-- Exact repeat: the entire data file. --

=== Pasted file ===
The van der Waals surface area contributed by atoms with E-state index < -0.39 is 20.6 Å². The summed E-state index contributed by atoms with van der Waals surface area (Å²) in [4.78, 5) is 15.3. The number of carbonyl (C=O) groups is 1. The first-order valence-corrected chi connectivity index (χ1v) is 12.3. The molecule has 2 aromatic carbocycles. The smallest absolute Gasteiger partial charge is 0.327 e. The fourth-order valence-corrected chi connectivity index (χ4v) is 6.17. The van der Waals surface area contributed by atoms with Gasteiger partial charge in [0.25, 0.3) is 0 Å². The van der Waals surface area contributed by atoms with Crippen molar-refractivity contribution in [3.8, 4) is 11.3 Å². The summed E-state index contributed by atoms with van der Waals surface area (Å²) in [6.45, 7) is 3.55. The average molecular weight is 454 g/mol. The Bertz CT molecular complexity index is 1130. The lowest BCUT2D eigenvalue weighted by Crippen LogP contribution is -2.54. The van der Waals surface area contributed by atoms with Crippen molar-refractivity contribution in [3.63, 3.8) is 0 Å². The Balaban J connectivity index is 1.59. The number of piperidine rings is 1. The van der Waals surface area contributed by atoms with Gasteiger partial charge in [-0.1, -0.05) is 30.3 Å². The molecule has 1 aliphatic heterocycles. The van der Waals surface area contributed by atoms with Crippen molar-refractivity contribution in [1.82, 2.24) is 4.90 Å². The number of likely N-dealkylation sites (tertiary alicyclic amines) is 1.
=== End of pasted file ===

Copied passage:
The van der Waals surface area contributed by atoms with E-state index < -0.39 is 20.6 Å². The summed E-state index contributed by atoms with van der Waals surface area (Å²) in [4.78, 5) is 15.3. The number of carbonyl (C=O) groups is 1. The first-order valence-corrected chi connectivity index (χ1v) is 12.3. The molecule has 2 aromatic carbocycles. The smallest absolute Gasteiger partial charge is 0.327 e. The fourth-order valence-corrected chi connectivity index (χ4v) is 6.17. The van der Waals surface area contributed by atoms with Gasteiger partial charge in [0.25, 0.3) is 0 Å². The van der Waals surface area contributed by atoms with Crippen molar-refractivity contribution in [3.8, 4) is 11.3 Å². The summed E-state index contributed by atoms with van der Waals surface area (Å²) in [6.45, 7) is 3.55. The average molecular weight is 454 g/mol. The Bertz CT molecular complexity index is 1130. The lowest BCUT2D eigenvalue weighted by Crippen LogP contribution is -2.54. The van der Waals surface area contributed by atoms with Crippen molar-refractivity contribution in [3.63, 3.8) is 0 Å². The Balaban J connectivity index is 1.59. The number of piperidine rings is 1. The van der Waals surface area contributed by atoms with Gasteiger partial charge in [-0.1, -0.05) is 30.3 Å². The molecule has 1 aliphatic heterocycles. The van der Waals surface area contributed by atoms with Crippen molar-refractivity contribution in [1.82, 2.24) is 4.90 Å². The number of likely N-dealkylation sites (tertiary alicyclic amines) is 1.